Chapter 12

The visionary philosopher, notwithstanding the want of success which attended his speculations, had still great weight amongst the people. I mean, his opinions had great weight; for though a tall man, he was not of great corpulency. It had been suggested that it behooved to impose taxes for the support of government. What? said the philosopher, have you not got a constitution; and cannot a constitution work without taxes? At all events, what is called an impost may suffice.

An impost; what is that? said a man amongst the crowd. Why, an imposition, said another, what else could it be? Impost, has nothing to do with imposition, said the philosopher. It is to knock down a man when he comes into the settlement, and take his money from him. The English have what they call a poll-tax, or a tax upon scalps. It cannot but raise a good sum from red people, who take so many from the whites. In some governments, they tax boots.

Would it not be better to lay a tax upon legs, as being more easy to be collected, and less liable to evasion? said an honest man. Of all taxes, said one in answer; I think this would be the most easily evaded; because a man could run away with his legs.

Robbing people that come into the settlement, will not do, said one; at least for a permanent revenue; because it will keep people from coming. I am against all constraint upon ourselves, or any one else. I propose voluntary and occasional contributions.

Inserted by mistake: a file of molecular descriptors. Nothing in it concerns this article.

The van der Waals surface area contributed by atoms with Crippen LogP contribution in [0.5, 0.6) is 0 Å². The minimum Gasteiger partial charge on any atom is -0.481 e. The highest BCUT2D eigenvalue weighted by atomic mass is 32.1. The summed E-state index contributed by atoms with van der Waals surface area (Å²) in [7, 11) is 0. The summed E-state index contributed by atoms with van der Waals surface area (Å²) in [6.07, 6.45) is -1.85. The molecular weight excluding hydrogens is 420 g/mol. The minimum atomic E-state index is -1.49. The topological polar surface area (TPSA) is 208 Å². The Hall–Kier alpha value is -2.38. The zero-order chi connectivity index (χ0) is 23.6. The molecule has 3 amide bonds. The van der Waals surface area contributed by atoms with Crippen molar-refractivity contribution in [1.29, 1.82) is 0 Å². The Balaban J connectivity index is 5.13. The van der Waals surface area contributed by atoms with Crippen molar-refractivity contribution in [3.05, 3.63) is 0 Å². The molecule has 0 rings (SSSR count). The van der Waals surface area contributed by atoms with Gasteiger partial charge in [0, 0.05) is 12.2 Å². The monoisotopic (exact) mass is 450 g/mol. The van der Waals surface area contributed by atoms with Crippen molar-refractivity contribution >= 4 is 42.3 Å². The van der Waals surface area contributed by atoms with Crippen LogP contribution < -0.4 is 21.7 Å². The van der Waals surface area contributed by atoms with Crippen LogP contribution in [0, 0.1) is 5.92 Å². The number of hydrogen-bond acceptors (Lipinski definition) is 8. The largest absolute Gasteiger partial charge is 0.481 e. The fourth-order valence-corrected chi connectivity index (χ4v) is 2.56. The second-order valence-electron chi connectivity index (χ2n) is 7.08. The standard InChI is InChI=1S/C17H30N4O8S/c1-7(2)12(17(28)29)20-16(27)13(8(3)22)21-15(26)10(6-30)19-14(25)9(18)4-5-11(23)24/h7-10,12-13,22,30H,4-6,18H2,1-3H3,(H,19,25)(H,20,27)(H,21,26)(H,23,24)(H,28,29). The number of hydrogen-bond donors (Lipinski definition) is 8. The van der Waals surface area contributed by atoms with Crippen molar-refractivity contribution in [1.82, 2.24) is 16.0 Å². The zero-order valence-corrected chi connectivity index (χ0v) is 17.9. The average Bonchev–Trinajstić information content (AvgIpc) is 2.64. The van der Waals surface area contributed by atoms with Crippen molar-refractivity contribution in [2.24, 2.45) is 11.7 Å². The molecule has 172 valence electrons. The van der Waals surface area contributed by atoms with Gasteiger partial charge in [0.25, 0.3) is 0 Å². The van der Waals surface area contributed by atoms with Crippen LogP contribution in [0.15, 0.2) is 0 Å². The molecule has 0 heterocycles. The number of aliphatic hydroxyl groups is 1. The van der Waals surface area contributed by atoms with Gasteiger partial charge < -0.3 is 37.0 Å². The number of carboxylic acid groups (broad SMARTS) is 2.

You propose a fiddle, said his opponent. Voluntary, and occasional! Do you conceive a man could spare a pound of flesh, or an ounce of blood, occasionally, for any great length of time? He might bear the first slash that he got; but he would wince at the second.

Loans, loans, said a financier; you have nothing more to do than to borrow a million now and then, when you are out of money.

Why, if robbing pedlars will not do, said the Visionary Philosopher, I think loans must be the next resort.

A pretty noise we have made about a constitution, said a smart looking man in a pair of leather breeches; if there must be force constantly applied to the wheels; and money expended to keep it going.